Genetic Epidemiology

Our understanding of the structure of human genome is increasing rapidly, yet our knowledge of the function of variations in the human genome and their relationship to common disorders in the general population is still limited. The current developments in the field of genomics will result in large amounts of information on variations in the human genome. One of the most important challenges in epidemiology will be to link these variations to the risk of major disorders in the population. These findings will make a large impact on individualized care of patients as well as public health strategies. This makes genetic epidemiology one of the most exciting fields to work in.

Within the genetic epidemiology unit, we have successfully identified various genes that play an important role in the etiology of major diseases. These genes were sometimes identified through searches through the complete genome. These include genes involved in cardiovascular disease, Parkinson’s disease, hemochromatosis, multiple sclerosis, type 2 diabetes, fatty liver disease, lipid levels and hypertension. Students can participate in such researches. These include searches for a variety of disorders including Alzheimer’s disease, type 2 diabetes, ADHD, depression, obesity, among other disorders. Furthermore, we have several studies ongoing deciphering the role of specific genes in the etiology of complex diseases and identifying novel biomarkers for early diagnosis. Examples of those are the role of mutations in the HFE gene in various disorders including diabetes, cardiovascular disease, neurodegenerative disorders and the role of genes involved in the RAS system in diabetes, cardiovascular disease, depression and cancer. These are also fascinating projects to work in as part of masters training in epidemiology. Finally, student can participate in translational studies as part of the Clinical and public health genomics module.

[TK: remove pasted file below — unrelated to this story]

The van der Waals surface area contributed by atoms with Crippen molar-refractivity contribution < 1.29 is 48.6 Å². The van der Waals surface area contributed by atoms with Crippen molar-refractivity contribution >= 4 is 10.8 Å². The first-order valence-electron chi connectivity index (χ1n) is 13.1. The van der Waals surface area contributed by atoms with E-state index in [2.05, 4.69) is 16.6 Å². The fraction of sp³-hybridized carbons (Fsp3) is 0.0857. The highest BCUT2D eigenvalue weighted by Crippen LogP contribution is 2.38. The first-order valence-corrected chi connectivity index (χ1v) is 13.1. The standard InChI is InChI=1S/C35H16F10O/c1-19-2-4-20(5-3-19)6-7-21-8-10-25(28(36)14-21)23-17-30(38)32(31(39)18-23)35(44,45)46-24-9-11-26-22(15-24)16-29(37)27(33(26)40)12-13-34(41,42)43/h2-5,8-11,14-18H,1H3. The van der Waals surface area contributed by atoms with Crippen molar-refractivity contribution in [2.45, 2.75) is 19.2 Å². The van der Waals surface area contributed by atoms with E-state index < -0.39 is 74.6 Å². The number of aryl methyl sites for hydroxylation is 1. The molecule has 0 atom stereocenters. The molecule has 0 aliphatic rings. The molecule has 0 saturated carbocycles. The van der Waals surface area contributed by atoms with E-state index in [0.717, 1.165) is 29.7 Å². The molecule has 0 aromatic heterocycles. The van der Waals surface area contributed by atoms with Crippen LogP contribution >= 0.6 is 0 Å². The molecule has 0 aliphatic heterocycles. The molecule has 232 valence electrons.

Theme 1: Gene discovery

Prof. dr. Fernando Rivadeneira

In recent years, there has been major progress in human genomics, particularly in the identification of the genes which are involved in the pathogenesis of major disorders in Western societies. This progress has been achieved by genome wide association (GWA) analyses in which case-control studies have been characterized by dense arrays of genetic markers. Successes have been achieved for a wide range of disorders varying from macular degeneration, Crohn’s disease, multiple sclerosis, rheumatoid arthritis, diabetes and HIV. These developments have led to a stream of novel disease genes, highlighting new aetiological pathways and improving the understanding of the molecular basis of these diseases. The research program of NIHES offers student to participate in this rapidly developing field, performing hands-on analysis of data available with the Genetic epidemiology unit. This may concern genome wide association studies or studies of candidate genes/pathways with multiple outcomes. The research program of the genetic-epidemiology group combines successfully methodological and empirical research. The methodological research program focuses on several aspects of genome wide association studies including meta-analysis and gene interaction. The statistical methods group targets both the design and the analysis of genomic research.

Theme 2: Prevention and personalized medicine by genetics

Dr. Jeroen van Rooij, Prof. Dr. Joyce van Meurs